The best thing you can do to protect your family is to wash your hands frequently, practice distancing and stay at home with your family members. You should consider an emergency plan for your family, including your pets, in case you become ill. Some suggested steps: identify a family member or friend who can care for pets if someone in the household becomes too ill to handle that responsibility; keep crates, food and extra supplies on hand for movement of pets if necessary; make copies of vaccination records and contact information for your pet’s veterinarian available in the event boarding becomes necessary; ensure that all medications are documented with dosages and directions; ensure that pets have proper identification, including a collar with ID tag and a microchip with current information.
How can I best help animals in my community? Do shelters and rescues still need help?
Absolutely! Shelters and rescue groups nationwide have done an amazing job of getting animals out of shelters and into foster and adoptive homes during this crisis. The main reason for doing so is to protect employees and volunteers who would otherwise be needed to care for the animals and to limit the use of scarce supplies and protective equipment. This response also serves to protect the animals who could potentially be exposed to additional stress and illness in the shelters as the pandemic progresses.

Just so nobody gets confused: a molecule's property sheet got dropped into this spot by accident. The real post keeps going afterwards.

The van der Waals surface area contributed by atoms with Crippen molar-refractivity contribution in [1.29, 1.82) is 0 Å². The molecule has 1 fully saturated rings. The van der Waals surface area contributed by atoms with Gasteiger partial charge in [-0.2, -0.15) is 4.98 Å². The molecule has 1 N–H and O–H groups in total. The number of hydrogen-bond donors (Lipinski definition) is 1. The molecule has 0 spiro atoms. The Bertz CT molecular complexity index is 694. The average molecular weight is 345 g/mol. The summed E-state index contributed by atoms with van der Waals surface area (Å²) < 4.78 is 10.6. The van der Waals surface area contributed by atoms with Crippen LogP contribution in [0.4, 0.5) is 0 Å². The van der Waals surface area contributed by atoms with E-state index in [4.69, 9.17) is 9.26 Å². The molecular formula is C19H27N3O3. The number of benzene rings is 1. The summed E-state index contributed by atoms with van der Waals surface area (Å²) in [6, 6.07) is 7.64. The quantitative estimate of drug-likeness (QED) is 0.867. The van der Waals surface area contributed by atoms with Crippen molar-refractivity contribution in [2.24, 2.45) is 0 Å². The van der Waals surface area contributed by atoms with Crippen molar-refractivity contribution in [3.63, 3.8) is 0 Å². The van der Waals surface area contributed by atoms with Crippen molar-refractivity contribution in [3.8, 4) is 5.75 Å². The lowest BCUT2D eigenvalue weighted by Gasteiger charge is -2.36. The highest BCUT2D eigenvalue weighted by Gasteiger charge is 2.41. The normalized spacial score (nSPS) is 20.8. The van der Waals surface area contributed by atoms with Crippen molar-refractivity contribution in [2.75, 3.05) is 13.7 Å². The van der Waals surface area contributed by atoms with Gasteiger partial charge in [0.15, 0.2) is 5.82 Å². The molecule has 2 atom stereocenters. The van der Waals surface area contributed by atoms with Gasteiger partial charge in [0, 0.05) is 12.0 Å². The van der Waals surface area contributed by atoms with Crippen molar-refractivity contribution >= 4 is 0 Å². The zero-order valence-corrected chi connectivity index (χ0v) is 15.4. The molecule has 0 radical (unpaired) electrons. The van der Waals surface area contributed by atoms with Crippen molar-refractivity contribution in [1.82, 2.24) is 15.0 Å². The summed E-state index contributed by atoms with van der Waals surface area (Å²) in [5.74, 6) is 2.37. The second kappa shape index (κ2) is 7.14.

We continue to support these efforts to keep animals out of shelters through a variety of measures. Shelter space needs to be reserved for handling only urgent cases. Whatever we can do in our communities to ensure that animals stay with their families and out of shelters will make a great difference. Donating to a food bank, offering to foster an animal or helping a senior or non-mobile neighbor by delivering animal supplies are just a few examples of ways we can help. Contact your local shelter or rescue group to find out what you can do to be of service.
The HSUS and our affiliates are working hard to ensure that families can remain together and stay well during the coronavirus crisis. Our Pets for Life and Rural Area Veterinary Services programs are delivering essential services, including pet food, to families in need so they can continue to care for their own companions. Our Shelter and Rescue Partners program has created a tool kit to assist animal shelters in their efforts to provide for animals in their communities and we are providing shelters and rescue groups with grants to help them weather these difficult times. Our thanks to the Alex and Elisabeth Lewyt Charitable Trust for their generous grant to provide organizations, municipal/tribal agencies and veterinary partners with direct financial support for the care of animals who are victims of the COVID-19 crisis. We are also grateful to our partner, Chewy.com, for donating pet food for the Native American communities in North and South Dakota.
You can help too, by fostering or adopting a pet from a shelter or rescue. As Dr. Hansen says, our pets play an important and positive role in our lives during these uncertain times and the powerful human-animal bond will help us get through this crisis.
For more information, visit the CDC webpage on COVID-19 and animals.